• Nonfarm payrolls jumped up 162,000 in March, following upward revisions to January and February that added, on net, an additional 62,000. Yes, today’s report was bolstered by temporary Census hiring, but not quite to the extent of some had expected (adding 48,000). Private nonfarm payrolls jumped up 123,000 in March, its largest monthly gain since May 2007, though there may be some “payback” in there from February’s winter storms that blanketed the Northeast. That said, even if you average over February and March (+66,000), it’s still the largest two month average in a little over two years. Gains were broad-based in March, as nearly every major category posted increases except for financial activities (−21,000). As has been the case over the past six months or so, temporary help services posted another relatively strong increase, rising 40,000 March, and has added 313,000 since last October. Healthcare and education employment also continued to trend higher, increasing 45,000 and 22,000, respectively in March. Also, the manufacturing sector eked out a slight gain (up 17,000) in March, while construction employment increased for the first time since June 2007 (up 15,000). Other positive signs coming from the establishment survey included a 0.2 hour increase in the average workweek of production and nonsupervisory workers (rising from 33.1 hours to 33.3 hours), a tick up in the manufacturing workweek, and a 0.2 hour increase in factory overtime.

    As for the household survey; the unemployment rate remained at 9.7 percent as the number of unemployed persons continued to hover around 15 million in March. However, the labor force participation rate continued to edge higher, rising 0.1 percentage point (pp) to 64.9 percent in March, up 0.3 pp from its current cyclical low in December. Also, the employment-to-population ratio ticked-up 0.1 pp to 58.6 percent in March.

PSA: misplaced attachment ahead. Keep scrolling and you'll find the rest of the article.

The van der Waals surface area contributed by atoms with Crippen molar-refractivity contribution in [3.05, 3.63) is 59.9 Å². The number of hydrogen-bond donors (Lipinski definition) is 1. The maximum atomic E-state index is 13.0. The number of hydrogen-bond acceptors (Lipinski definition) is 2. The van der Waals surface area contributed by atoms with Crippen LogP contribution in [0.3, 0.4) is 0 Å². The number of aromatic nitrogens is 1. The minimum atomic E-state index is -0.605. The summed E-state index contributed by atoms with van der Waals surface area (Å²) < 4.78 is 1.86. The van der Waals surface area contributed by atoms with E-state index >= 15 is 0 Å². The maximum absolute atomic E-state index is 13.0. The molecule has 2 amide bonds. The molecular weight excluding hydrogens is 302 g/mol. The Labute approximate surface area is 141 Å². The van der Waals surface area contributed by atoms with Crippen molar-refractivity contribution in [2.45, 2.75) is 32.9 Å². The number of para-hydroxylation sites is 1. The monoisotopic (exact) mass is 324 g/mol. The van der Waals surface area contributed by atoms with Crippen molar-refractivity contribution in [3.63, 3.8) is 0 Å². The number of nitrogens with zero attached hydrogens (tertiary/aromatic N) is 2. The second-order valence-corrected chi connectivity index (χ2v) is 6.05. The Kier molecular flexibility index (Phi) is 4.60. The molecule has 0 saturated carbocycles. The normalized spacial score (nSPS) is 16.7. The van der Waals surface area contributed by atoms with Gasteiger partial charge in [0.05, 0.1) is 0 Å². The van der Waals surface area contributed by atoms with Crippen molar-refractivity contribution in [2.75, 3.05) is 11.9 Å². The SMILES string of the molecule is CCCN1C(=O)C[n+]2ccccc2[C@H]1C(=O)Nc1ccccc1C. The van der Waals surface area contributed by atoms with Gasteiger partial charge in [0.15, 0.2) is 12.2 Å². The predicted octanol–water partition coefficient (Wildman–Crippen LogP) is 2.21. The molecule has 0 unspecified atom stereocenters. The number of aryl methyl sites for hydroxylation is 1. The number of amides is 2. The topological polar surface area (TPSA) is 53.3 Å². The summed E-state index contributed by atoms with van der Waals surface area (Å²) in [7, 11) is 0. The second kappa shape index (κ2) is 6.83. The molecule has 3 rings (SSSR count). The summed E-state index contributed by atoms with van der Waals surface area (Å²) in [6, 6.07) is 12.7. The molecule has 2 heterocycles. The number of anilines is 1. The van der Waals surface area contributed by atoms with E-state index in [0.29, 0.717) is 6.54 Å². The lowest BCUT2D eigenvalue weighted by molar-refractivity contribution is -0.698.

• 04.01.2010
  • ISM Manufacturing
  • The ISM’s Manufacturing Purchasing Managers Index (PMI) rebounded in March, surprising expectations of a slight increase, jumping up 1.9 points to its highest level (59.6) since July 2004, after a 1.9 point decrease in February. The largest contributions to the overall change came from inventories and supplier deliveries. The inventories sub-index shot up a whopping 8.0 points to 55.3 to its highest level since the mid-80s, rising above the ISM’s growth threshold of 50 for the first time since April 2006. Supplier deliveries rose from 61.1 to 64.9 in March and have been on the uptrend since hitting a recent low of 44.4 in March 2009. Both the new orders and production components posted modest increases during the month. However, the employment index slipped down a point to 55.1 in March following three consecutive increases.
  • 04.01.2010
  • Construction Spending
  • Total private construction spending declined 1.2 percent in February following a 1.7 percent drop in January, leaving spending at its lowest level since 1999. Despite the fact that construction spending has fallen in ten of the past twelve months, year-over-year growth improved mildly in February to a still-depressed −16.3 percent, and the series is up from an all-time low of −23.7 percent last September. Most of the yearly descent has stemmed from falling non-residential construction spending, which stands at −24.3 percent over the last 12 months. In particular, spending on manufacturing and commercial structures has seen large declines. Private residential spending, on the other hand, has improved dramatically on a year-over-year basis, having climbed all the way up from growth rates below −30 percent throughout much of 2009 to its current rate of −3.8 percent.